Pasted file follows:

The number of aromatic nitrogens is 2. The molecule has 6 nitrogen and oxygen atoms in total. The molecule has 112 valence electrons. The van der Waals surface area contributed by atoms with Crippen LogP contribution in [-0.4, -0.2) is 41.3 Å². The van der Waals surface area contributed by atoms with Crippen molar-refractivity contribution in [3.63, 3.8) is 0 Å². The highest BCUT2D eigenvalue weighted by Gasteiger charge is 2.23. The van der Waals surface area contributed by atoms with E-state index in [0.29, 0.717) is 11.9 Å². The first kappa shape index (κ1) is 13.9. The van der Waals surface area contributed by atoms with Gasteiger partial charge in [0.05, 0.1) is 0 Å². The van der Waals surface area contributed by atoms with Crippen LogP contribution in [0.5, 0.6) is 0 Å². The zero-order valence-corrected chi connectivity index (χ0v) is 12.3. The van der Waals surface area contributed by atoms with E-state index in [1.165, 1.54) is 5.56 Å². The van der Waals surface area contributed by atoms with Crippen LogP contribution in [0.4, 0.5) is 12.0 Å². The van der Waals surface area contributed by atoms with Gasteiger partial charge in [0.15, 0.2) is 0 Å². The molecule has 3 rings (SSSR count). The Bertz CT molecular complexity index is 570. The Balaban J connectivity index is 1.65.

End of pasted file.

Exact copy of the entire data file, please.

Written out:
The number of aromatic nitrogens is 2. The molecule has 6 nitrogen and oxygen atoms in total. The molecule has 112 valence electrons. The van der Waals surface area contributed by atoms with Crippen LogP contribution in [-0.4, -0.2) is 41.3 Å². The van der Waals surface area contributed by atoms with Crippen molar-refractivity contribution in [3.63, 3.8) is 0 Å². The highest BCUT2D eigenvalue weighted by Gasteiger charge is 2.23. The van der Waals surface area contributed by atoms with E-state index in [0.29, 0.717) is 11.9 Å². The first kappa shape index (κ1) is 13.9. The van der Waals surface area contributed by atoms with Gasteiger partial charge in [0.05, 0.1) is 0 Å². The van der Waals surface area contributed by atoms with Crippen LogP contribution in [0.5, 0.6) is 0 Å². The zero-order valence-corrected chi connectivity index (χ0v) is 12.3. The van der Waals surface area contributed by atoms with E-state index in [1.165, 1.54) is 5.56 Å². The van der Waals surface area contributed by atoms with Crippen LogP contribution in [0.4, 0.5) is 12.0 Å². The van der Waals surface area contributed by atoms with Gasteiger partial charge in [0.15, 0.2) is 0 Å². The molecule has 3 rings (SSSR count). The Bertz CT molecular complexity index is 570. The Balaban J connectivity index is 1.65.